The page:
A Level History (Route A)Edexcel (2 Years)
Open Evening Presentation
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History is one of the most popular courses at Peter Symonds. Students study three exam units over the two years on the A Level course as well as writing a 4,000 word piece of coursework.
Our students have a choice of three History routes, any of which will result in an A Level History qualification. They will be taught and examined in the same way and you should make your choice on the basis of which period you think will interest you the most. Although we anticipate the majority of students choosing to follow the same route through the two years it should be possible for Route A students to switch at the end of the first year if they wish.
- Breadth Study - The Crusades c1095-1204
There has never been a better or more relevant time to study the Crusades. As well as learning about figures such as Richard the Lionheart and Saladin, this unit also offers a glimpse into medieval life, beliefs and values. You will also study relations between Christians and Muslims during the era of the Crusades and the development of concepts such as jihad and the idea of a ‘just war’.
- Unit 2: Depth Study - Henry II and the Angevin Empire 1154-89
In the second unit you will learn about Henry II who became Duke of Normandy aged 16, and king of England at 21. Our study of Henry’s thirty-five year reign examines how he tried to ensure justice for all his subjects, his difficulties controlling the enormous Angevin empire and the problems with his rebellious sons as well as his ruinous dispute with Thomas Becket.
- Unit 3 - The Wars of the Roses and the establishment of the Tudors
In the second year, the exam unit focuses on the dramatic century of crisis, upheaval and rebellion that led to the defeat of Richard III in 1485 and brought Henry VII and the Tudor dynasty to the throne. You will learn about the personalities and characters that were key to the Wars of the Roses and consider the wider lessons about how kings controlled (or failed to control) their realms in early modern England.
- Coursework option
The coursework unit is an opportunity for students to engage in real historical debate. You will be required to take three contrasting opinions on a particular historical issue and weigh up the strengths and weaknesses of the arguments using your own research and evidence. The focus of enquiry in this unit will be either the Abolition of the Slave Trade or Tudor rebellions, students will be given some choice in the exact piece of coursework they do.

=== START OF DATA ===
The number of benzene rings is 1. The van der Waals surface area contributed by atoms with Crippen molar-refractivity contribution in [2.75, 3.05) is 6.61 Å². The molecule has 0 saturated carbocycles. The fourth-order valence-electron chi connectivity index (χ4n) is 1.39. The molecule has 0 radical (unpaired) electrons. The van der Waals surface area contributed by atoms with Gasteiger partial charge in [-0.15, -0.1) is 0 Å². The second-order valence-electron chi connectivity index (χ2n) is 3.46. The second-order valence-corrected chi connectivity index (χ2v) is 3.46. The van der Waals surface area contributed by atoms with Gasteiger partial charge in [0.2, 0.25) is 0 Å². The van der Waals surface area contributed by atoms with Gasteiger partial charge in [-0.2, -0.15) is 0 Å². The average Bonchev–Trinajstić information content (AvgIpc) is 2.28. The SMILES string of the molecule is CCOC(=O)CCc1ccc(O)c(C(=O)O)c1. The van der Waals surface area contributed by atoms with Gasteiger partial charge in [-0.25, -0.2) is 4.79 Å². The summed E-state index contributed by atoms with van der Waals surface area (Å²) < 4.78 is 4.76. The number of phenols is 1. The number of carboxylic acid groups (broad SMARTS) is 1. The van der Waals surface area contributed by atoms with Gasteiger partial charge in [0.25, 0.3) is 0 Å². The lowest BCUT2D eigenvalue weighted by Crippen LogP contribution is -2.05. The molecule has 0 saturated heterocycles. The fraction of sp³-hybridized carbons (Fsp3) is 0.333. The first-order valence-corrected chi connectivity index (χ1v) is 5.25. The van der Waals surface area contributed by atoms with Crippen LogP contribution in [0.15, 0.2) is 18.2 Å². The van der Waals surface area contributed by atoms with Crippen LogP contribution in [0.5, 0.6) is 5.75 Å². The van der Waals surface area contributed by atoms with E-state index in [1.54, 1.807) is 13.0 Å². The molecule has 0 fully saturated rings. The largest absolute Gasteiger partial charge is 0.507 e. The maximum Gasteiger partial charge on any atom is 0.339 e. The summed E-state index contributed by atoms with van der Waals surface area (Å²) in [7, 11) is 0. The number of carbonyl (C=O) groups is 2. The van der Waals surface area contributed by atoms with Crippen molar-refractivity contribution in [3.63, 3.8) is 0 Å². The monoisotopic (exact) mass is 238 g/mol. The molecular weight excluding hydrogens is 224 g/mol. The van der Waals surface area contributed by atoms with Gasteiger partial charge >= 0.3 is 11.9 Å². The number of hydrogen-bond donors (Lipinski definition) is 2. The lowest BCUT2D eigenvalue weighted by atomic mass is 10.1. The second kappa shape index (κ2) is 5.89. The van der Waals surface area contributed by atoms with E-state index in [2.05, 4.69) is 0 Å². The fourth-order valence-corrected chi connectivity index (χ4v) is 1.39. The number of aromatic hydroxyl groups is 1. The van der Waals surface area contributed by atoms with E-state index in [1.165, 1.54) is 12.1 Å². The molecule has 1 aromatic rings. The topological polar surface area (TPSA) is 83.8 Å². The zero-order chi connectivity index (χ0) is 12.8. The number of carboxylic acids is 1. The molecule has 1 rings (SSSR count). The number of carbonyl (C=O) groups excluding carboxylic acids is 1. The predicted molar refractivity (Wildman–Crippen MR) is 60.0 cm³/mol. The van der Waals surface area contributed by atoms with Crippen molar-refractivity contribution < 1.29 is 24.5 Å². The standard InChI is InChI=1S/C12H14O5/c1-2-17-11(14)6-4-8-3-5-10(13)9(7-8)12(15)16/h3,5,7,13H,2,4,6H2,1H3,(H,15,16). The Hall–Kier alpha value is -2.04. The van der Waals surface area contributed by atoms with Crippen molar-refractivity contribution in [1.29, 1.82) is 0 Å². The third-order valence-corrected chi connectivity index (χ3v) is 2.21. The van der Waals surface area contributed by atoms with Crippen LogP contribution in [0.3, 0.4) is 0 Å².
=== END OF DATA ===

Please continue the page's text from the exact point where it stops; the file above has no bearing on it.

Methods of Teaching
A variety of methods are used to teach the course, including class discussion and debate, group work, and presentations.
The nature of the course also means that student will engage with evaluating contemporary sources and will be required to research events and analyse different historical interpretations with some degree of independence
Methods & Patterns of Assessment
Unit 1: Written examination; 2 hours and 15 minutes (30% of total A Level mark)
Unit 2: Written examination; 1 hour 30 minutes (20% of total A Level mark)
Unit 3: Written examination; 2 hours and 15 minutes (30% of total A Level mark)
Unit 4: Coursework assignment of 4000 words (20% of total A Level mark).
Students are required to purchase text books for the units that they study. They will also be given the opportunity to participate in educational visits and trips. We have developed a Crusades study day with Royal Holloway University and we are planning a trip to Istanbul this coming year. We also run more local trips to the National Portrait Gallery, Southampton city walls and Chalke Valley History Festival. The College has a Student Support Fund for anyone who has difficulty meeting these costs.
Where Could It Take Me?
History is useful for any career which involves researching and analysing information and expressing arguments based upon evidence. Good examples of this are careers in the Civil Service, banking and accountancy, politics, social and business administration, teaching, journalism and law management.
5 GCSEs at grade 4 or above, including Mathematics and English.
It is not a requirement to have studied History at GCSE provided you have an interest in the subject.